28 September 2021


Jesus came to one of my gigs. It was during his slow season. After Christmas, but before Lent. Not many tourists were around so he didn’t have as many shows as usual. Apparently, his performance schedule leading up to Easter included a gruelling ten shows a week. How he managed I don’t know.

He arrived fashionably late - I was well into my third song - and when he entered the venue all eyes turned from me onstage to him coming through the door. I felt the energy in the room shift. It was like that hollowness you feel just before a massive thunderstorm or the smell of the rain before the downpour. The hell with Elvis, this was Jesus.

I could tell it was him. Taller, by far, than anyone else in the room. Long flowing blond hair and (I discovered later when we spoke) piercing blue eyes. Not at all what I expected, if I’m being honest.

I played on as best I could. To ignore the fact that I was a bit distracted, maybe even a bit nervous, would be a disservice to myself, the people who booked me, and my audience.

“We had a bigger crowd for Eric Bibb last month,” the promoters told me later, “but Jesus didn’t come to his show. You should feel honoured.” I did and I was, but I don’t know why.

They say Branson, Missouri is where Nashville went after it died. I don’t really know anything about that as I’ve been to Nashville many times in my own little way and it appears very much alive. But I know what they mean.

The Nashville of the crystal clear pedal steel, the boom-chick-a strum of the acoustic guitars, and the highest, most lonesomest voice ever sung on god’s green earth, well, that one is mostly gone. Or it moved on. Or retired. Or, god forbid, passed into more distant pastures that the rest of us can’t find.

So Branson filled the void of that Nashville with hotels, restaurants and venues. And all up and down 76 Country Music Boulevard the big names do performances all week long. Famously, at the Moon River Cafe you could see Andy Williams. Back in the day, of course. There’s also Dolly Parton’s Stampede and the Roy Clark Celebrity Theatre. You can also catch Jesus at the Sight And Sound Theatres on Shepherd Of The Hills Expressway. It always sells out so book early.

But on this Saturday night in the Winter of whatever year that was, Jesus came to me, just across the border in Harrison, Arkansas.

It was cold for Arkansas. Radio said rain would turn to ice overnight and the roads would be impassable. A fan of mine drove up from Nacogdoches, Texas, some seven hours away. I was - I am - deeply touched anyone would go to that much trouble to see and hear me sing. “You might have difficulty getting out of here in the morning,” I said as we spoke at the CD table, “take it easy and give yourself lots of time.” Jesus nodded in agreement.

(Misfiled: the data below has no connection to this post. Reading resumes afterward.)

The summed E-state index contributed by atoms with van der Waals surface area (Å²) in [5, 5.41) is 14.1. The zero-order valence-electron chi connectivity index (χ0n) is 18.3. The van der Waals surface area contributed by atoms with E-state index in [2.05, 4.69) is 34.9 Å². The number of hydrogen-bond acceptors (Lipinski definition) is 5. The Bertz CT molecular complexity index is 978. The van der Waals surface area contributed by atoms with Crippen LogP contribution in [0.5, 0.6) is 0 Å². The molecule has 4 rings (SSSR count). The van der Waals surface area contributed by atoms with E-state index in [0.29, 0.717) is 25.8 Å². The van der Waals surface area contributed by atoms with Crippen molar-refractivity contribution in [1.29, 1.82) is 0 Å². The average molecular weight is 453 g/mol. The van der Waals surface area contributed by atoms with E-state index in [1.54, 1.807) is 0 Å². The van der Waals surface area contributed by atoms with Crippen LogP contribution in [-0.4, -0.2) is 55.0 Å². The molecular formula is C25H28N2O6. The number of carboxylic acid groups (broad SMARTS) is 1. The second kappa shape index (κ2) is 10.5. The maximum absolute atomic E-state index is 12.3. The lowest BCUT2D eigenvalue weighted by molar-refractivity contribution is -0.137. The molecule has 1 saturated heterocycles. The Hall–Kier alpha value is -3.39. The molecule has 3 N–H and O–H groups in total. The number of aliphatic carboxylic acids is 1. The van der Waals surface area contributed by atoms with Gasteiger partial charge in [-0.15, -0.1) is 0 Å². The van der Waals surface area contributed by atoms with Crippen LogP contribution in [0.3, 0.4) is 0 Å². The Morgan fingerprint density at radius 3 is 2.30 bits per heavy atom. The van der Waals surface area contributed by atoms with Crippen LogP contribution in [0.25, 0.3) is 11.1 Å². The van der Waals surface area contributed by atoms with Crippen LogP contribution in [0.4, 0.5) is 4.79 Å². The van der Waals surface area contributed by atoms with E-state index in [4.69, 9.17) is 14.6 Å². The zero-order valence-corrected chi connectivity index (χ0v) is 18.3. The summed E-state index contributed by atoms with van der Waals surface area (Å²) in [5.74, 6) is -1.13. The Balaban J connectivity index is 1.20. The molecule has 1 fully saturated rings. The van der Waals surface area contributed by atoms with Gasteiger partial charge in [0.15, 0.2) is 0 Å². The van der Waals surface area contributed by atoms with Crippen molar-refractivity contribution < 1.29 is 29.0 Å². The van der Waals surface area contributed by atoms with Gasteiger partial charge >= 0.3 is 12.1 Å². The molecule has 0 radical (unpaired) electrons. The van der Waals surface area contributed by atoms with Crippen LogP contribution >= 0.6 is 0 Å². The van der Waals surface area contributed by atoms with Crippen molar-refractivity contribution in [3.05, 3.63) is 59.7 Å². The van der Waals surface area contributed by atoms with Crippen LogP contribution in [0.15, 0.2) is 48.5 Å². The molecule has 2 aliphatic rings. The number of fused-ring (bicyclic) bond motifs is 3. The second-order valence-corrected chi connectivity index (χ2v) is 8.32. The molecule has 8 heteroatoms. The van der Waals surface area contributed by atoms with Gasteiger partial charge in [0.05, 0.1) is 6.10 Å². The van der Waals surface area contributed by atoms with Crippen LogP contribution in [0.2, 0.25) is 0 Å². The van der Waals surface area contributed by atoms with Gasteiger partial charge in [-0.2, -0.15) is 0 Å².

Did meeting Jesus change me? I don’t think so. I mean, he’s memorable and all, but it would be a little too ‘neat’ to say I’ve changed as a result. Then again, how would I know? Who’s to say some of that magic didn’t rub off on me? Make me a little more mindful, thoughtful, more present? Difficult to say one way or the other.

I wanted to say goodbye to Jesus before he left, but he didn’t wait around until the end of the show. I tried - I try - not to take it personally. A couple of songs from the end I heard the door go. Even if I hadn’t looked for him, I knew he was gone. The atmosphere changed, like after a storm. Like after the rain.





It feels like a blessing to get out there and play music like I've always done. I am ever-mindful of those that put on these events, endeavouring to create safe, workable spaces for music to exist in their local communities. Those people are the stars. 
October 2021
8th The Blue Boar (MacTheatre Presents!), Maldon, Essex
9th Private Event, Derbyshire
14th Bullfrog Blues, The Dockyard Club, Southsea, Portsmouth
16th St Saviour’s Community Centre (Pies Peas And Performance Presents!), Retford, Nottinghamshire
22nd Saffron Hall, Saffron Walden, Essex
November 2021
5th The Institute (Big Wheel Blues Presents!), Laxey, Isle Of Man (Brooks & Aaron Catlow) 
13th Harrow Church, Harrow, London (details tab)
19th The Back Room, Cottingham, East Yorkshire
24th Middle Aston House, Ardley, Bicester, Oxfordshire (To Book)
December 2021
9th The Lightship, Blyth Harbour, Northumberland
10th Roots Music Club, Ukranian Centre, Doncaster South Yorkshire
17th The Hawth Theatre, Crawley, West Sussex





Aaron Catlow and I are delighted at the response we are getting to Ghost Owl, our recording of guitar and violin duets inspired by, and for, the Barn Owl. It wasn't the recording I expected to make in 2020-2021, but it is like a life-line. We're taking Ghost Owl on the road in 2022 with tunes from the recording plus songs from Work My Claim and new songs from my/our in-the-works recording. Meanwhile, here's a review from RNR, who gave it 4-stars. Plus, a waltz called First Dusk, recorded and filmed in June. Watch it HERE.






Here's a close look at an unfiltered version of "What Wondrous Love," a 'shape note' folk hymn from 1811 (ish), using a drop-D tuning to highlight the minor modal mountain sound. Watch it HERE. Free TAB here.